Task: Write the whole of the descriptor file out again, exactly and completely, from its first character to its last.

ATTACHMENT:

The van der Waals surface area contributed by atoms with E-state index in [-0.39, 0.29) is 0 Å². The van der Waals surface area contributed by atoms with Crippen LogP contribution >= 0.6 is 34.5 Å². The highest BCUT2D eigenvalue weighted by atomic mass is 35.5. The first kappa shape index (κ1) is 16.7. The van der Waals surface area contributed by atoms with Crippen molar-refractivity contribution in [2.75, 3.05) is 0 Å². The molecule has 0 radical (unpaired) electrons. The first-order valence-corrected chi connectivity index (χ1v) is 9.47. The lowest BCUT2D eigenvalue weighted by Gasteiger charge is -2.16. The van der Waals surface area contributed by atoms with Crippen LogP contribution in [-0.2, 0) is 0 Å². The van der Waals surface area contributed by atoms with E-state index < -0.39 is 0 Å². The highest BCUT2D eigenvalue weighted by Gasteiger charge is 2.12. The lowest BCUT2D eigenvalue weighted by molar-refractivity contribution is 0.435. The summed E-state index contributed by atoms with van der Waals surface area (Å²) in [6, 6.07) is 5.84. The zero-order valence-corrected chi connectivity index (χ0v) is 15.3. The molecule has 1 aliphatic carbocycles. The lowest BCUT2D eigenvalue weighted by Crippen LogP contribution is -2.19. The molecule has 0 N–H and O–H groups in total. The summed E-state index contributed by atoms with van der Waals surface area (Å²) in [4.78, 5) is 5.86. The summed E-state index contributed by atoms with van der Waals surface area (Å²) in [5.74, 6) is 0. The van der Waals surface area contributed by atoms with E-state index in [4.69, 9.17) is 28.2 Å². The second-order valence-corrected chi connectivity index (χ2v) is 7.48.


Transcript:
The van der Waals surface area contributed by atoms with E-state index in [-0.39, 0.29) is 0 Å². The van der Waals surface area contributed by atoms with Crippen LogP contribution >= 0.6 is 34.5 Å². The highest BCUT2D eigenvalue weighted by atomic mass is 35.5. The first kappa shape index (κ1) is 16.7. The van der Waals surface area contributed by atoms with Crippen molar-refractivity contribution in [2.75, 3.05) is 0 Å². The molecule has 0 radical (unpaired) electrons. The first-order valence-corrected chi connectivity index (χ1v) is 9.47. The lowest BCUT2D eigenvalue weighted by Gasteiger charge is -2.16. The van der Waals surface area contributed by atoms with Crippen LogP contribution in [-0.2, 0) is 0 Å². The van der Waals surface area contributed by atoms with E-state index < -0.39 is 0 Å². The highest BCUT2D eigenvalue weighted by Gasteiger charge is 2.12. The lowest BCUT2D eigenvalue weighted by molar-refractivity contribution is 0.435. The summed E-state index contributed by atoms with van der Waals surface area (Å²) in [6, 6.07) is 5.84. The zero-order valence-corrected chi connectivity index (χ0v) is 15.3. The molecule has 1 aliphatic carbocycles. The lowest BCUT2D eigenvalue weighted by Crippen LogP contribution is -2.19. The molecule has 0 N–H and O–H groups in total. The summed E-state index contributed by atoms with van der Waals surface area (Å²) in [4.78, 5) is 5.86. The summed E-state index contributed by atoms with van der Waals surface area (Å²) in [5.74, 6) is 0. The van der Waals surface area contributed by atoms with E-state index in [4.69, 9.17) is 28.2 Å². The second-order valence-corrected chi connectivity index (χ2v) is 7.48.